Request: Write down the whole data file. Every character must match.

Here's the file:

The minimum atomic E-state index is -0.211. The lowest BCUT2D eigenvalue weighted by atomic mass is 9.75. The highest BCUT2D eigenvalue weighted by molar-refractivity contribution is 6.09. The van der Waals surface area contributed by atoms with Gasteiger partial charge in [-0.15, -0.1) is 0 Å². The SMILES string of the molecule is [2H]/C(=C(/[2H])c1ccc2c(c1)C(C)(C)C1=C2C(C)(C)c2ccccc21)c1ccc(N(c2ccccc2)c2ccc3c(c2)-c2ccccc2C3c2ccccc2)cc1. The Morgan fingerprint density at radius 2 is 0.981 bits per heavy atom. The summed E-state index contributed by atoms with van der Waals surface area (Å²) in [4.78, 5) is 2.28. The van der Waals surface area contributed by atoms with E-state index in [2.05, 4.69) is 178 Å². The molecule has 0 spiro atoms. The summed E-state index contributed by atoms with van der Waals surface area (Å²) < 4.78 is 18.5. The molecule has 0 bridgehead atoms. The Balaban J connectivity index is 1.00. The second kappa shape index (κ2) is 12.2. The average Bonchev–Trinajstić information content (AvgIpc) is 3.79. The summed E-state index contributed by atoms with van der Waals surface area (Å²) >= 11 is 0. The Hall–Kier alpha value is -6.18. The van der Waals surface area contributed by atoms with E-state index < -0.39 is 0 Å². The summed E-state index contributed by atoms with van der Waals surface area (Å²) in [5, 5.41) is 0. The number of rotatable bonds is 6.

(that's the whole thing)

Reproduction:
The minimum atomic E-state index is -0.211. The lowest BCUT2D eigenvalue weighted by atomic mass is 9.75. The highest BCUT2D eigenvalue weighted by molar-refractivity contribution is 6.09. The van der Waals surface area contributed by atoms with Gasteiger partial charge in [-0.15, -0.1) is 0 Å². The SMILES string of the molecule is [2H]/C(=C(/[2H])c1ccc2c(c1)C(C)(C)C1=C2C(C)(C)c2ccccc21)c1ccc(N(c2ccccc2)c2ccc3c(c2)-c2ccccc2C3c2ccccc2)cc1. The Morgan fingerprint density at radius 2 is 0.981 bits per heavy atom. The summed E-state index contributed by atoms with van der Waals surface area (Å²) in [4.78, 5) is 2.28. The van der Waals surface area contributed by atoms with E-state index in [2.05, 4.69) is 178 Å². The molecule has 0 spiro atoms. The summed E-state index contributed by atoms with van der Waals surface area (Å²) < 4.78 is 18.5. The molecule has 0 bridgehead atoms. The Balaban J connectivity index is 1.00. The second kappa shape index (κ2) is 12.2. The average Bonchev–Trinajstić information content (AvgIpc) is 3.79. The summed E-state index contributed by atoms with van der Waals surface area (Å²) >= 11 is 0. The Hall–Kier alpha value is -6.18. The van der Waals surface area contributed by atoms with E-state index < -0.39 is 0 Å². The summed E-state index contributed by atoms with van der Waals surface area (Å²) in [5, 5.41) is 0. The number of rotatable bonds is 6.